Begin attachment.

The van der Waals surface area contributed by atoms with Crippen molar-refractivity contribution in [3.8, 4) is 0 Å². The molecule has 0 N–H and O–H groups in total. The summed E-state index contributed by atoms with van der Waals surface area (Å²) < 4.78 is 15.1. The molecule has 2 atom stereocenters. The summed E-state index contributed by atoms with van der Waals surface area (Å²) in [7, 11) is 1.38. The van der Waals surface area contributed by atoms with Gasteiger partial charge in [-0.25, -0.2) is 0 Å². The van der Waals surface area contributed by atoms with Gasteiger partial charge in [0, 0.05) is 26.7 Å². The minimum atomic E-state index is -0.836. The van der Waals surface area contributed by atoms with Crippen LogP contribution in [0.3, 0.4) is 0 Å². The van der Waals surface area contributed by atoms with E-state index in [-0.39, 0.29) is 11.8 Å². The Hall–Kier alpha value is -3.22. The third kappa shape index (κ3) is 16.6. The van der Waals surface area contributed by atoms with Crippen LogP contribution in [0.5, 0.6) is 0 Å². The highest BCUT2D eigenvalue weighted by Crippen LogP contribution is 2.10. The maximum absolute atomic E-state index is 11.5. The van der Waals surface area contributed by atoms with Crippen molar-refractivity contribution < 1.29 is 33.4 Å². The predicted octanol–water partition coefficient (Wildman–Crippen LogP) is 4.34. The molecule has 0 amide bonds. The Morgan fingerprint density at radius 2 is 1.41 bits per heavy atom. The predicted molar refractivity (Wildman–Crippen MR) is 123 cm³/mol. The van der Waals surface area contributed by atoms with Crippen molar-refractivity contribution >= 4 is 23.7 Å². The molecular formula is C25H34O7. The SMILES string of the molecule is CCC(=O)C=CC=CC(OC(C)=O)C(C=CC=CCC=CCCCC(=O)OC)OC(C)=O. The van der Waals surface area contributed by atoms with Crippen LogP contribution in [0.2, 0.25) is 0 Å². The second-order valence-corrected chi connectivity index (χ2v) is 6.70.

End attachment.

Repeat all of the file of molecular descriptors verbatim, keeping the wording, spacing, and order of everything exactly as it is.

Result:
The van der Waals surface area contributed by atoms with Crippen molar-refractivity contribution in [3.8, 4) is 0 Å². The molecule has 0 N–H and O–H groups in total. The summed E-state index contributed by atoms with van der Waals surface area (Å²) < 4.78 is 15.1. The molecule has 2 atom stereocenters. The summed E-state index contributed by atoms with van der Waals surface area (Å²) in [7, 11) is 1.38. The van der Waals surface area contributed by atoms with Gasteiger partial charge in [-0.25, -0.2) is 0 Å². The van der Waals surface area contributed by atoms with Gasteiger partial charge in [0, 0.05) is 26.7 Å². The minimum atomic E-state index is -0.836. The van der Waals surface area contributed by atoms with Crippen LogP contribution in [0.3, 0.4) is 0 Å². The van der Waals surface area contributed by atoms with E-state index in [-0.39, 0.29) is 11.8 Å². The Hall–Kier alpha value is -3.22. The third kappa shape index (κ3) is 16.6. The van der Waals surface area contributed by atoms with Crippen LogP contribution in [0.5, 0.6) is 0 Å². The highest BCUT2D eigenvalue weighted by Crippen LogP contribution is 2.10. The maximum absolute atomic E-state index is 11.5. The van der Waals surface area contributed by atoms with Crippen molar-refractivity contribution < 1.29 is 33.4 Å². The predicted octanol–water partition coefficient (Wildman–Crippen LogP) is 4.34. The molecule has 0 amide bonds. The Morgan fingerprint density at radius 2 is 1.41 bits per heavy atom. The predicted molar refractivity (Wildman–Crippen MR) is 123 cm³/mol. The van der Waals surface area contributed by atoms with Crippen molar-refractivity contribution >= 4 is 23.7 Å². The molecular formula is C25H34O7. The SMILES string of the molecule is CCC(=O)C=CC=CC(OC(C)=O)C(C=CC=CCC=CCCCC(=O)OC)OC(C)=O. The van der Waals surface area contributed by atoms with Crippen LogP contribution in [0.2, 0.25) is 0 Å². The second-order valence-corrected chi connectivity index (χ2v) is 6.70.